Stay down.

    The mental command had force enough to pin Tais to the flooring, his fear-stricken body too limp to resist. Above him he heard the gentle thrum of the airship, the swift and steady pops of its cannons, and the bone-shaking impact of light upon the water cruiser. He heard Huna, too, her cries muffled by exhaustion and mental fatigue. Her own blasts came less often now, though still steady.

   Steady and sure, thought Tais. Everything here works like machinery. All measured. All scheduled. Nothing abnormal or unexpected. Except me.

    The last thought brought grim determination to the youth, and he stood on wobbly legs and positioned himself behind Huna, arms flailing for balance.

How do I make fire with my hands?

    Tais was getting better with the art of telepathy, a skill that took most almost a year to acquire and exert without speech.

You can't.

    Huna's own reply was short, a swift staccato between her blasts.

Why not?

Because you are not Delkora.

Well I tamed that bloody beast for you and your father, so I must have some greater talent. Or do I have to discover it for myself?This is this just another test, isn't it?

    Silence was his only answer from Huna, though the hovering airship was more than happy to lend its reply.

Pop. Pop.

    The lasers fell mercilessly upon the small floating cruiser, the proverbial fish in a barrel. The barrage knocked the pair to the decking, Huna giving a cry as she fell. Tais uttered none. He was beginning to become accustomed to falling.

    From the ground, Tais looked into Huna's eyes. He saw fear there. Genuine, cold, fear.

    It can't be a test. The Director would never do this to his daughter, would he?

    Huna stared back into Tais' eyes, the two having a wordless exchange that didn't even take place on the telepathic level. Both nodded. Both stood together, Tais off to Huna's side; together against the airship.

    Tais quickly picked up on the rhythm of the guns, hoping that maybe it would be able to help him do something. Anything. Huna needed him, and he would do all he could for her.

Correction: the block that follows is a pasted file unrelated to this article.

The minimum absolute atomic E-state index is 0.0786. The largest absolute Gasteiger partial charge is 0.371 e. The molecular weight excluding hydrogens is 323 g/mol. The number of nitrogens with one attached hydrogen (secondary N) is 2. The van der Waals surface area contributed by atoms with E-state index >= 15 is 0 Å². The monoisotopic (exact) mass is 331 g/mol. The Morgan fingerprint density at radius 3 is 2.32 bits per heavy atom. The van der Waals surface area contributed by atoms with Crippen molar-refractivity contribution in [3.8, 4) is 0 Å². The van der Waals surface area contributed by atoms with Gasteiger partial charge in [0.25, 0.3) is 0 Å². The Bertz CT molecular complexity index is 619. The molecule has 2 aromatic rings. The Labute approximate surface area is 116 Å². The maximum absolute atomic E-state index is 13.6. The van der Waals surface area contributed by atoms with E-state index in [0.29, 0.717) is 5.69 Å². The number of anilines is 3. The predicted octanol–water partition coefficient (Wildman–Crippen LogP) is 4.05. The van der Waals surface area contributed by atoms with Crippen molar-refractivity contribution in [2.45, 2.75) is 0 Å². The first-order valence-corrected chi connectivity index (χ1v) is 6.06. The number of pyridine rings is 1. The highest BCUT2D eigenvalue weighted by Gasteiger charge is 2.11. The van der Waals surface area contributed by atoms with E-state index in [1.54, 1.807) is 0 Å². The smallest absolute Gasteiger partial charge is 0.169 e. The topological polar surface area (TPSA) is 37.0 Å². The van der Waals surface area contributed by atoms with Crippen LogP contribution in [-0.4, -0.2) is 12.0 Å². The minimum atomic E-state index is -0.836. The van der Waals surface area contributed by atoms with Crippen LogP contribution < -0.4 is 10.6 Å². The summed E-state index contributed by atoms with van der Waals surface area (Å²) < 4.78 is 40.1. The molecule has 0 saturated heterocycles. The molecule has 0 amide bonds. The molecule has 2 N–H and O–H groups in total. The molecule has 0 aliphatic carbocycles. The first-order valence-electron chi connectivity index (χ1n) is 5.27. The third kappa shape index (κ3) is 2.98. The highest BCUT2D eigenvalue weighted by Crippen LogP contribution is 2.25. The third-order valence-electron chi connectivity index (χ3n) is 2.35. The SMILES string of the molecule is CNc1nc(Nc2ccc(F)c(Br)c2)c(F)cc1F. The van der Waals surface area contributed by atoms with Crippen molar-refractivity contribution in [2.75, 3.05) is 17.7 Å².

Even if this is just another test. The thought didn't seem to bother Tais this time, but rather sent waves of cool confidence coursing through his body. Is this what it is to love someone?

    He shook the thought off, and concentrated on the task at hand. Mimicking Huna, he wove his hands in the intricate patterns she traced. They were also full of form and measure in their delicacy, thought, planning, and repetition apart in each movement. He used the echoes of the guns as a metronome, a measure in which to set his swift gestures.

    Come on. Fire. Fire. Please?

    Nothing. His hands fell back to his sides in frustration, warmed only from the fires blazing around him.

Pop. Pop.

    Wait. An epiphany hit Tais, a sudden realization that brought a smile to his face. Huna is right. I am not Delkora, I am not a piece of clockwork. I am Tais, and I am erratic like the earth and stone I grew with.

    With that notion in mind, Tais did what seemed right and natural to him. His arms weaved their own pattern, a living pattern that changed and never repeated, a strict contrast to the uniformity around him. His eyes fluttered shut, he felt lost in his motions.

What are you doing?


You shall kill us both, for sure!

    Tais ignored her concern and continued to will flame into his hands.

    Then he felt something. Almost like pin-pricks, but running down his spine, flaring out his limbs. His eyes widened, pupils dilated. He started to fall backwards, the world turning black around him.

I warned you, Tais.

The End

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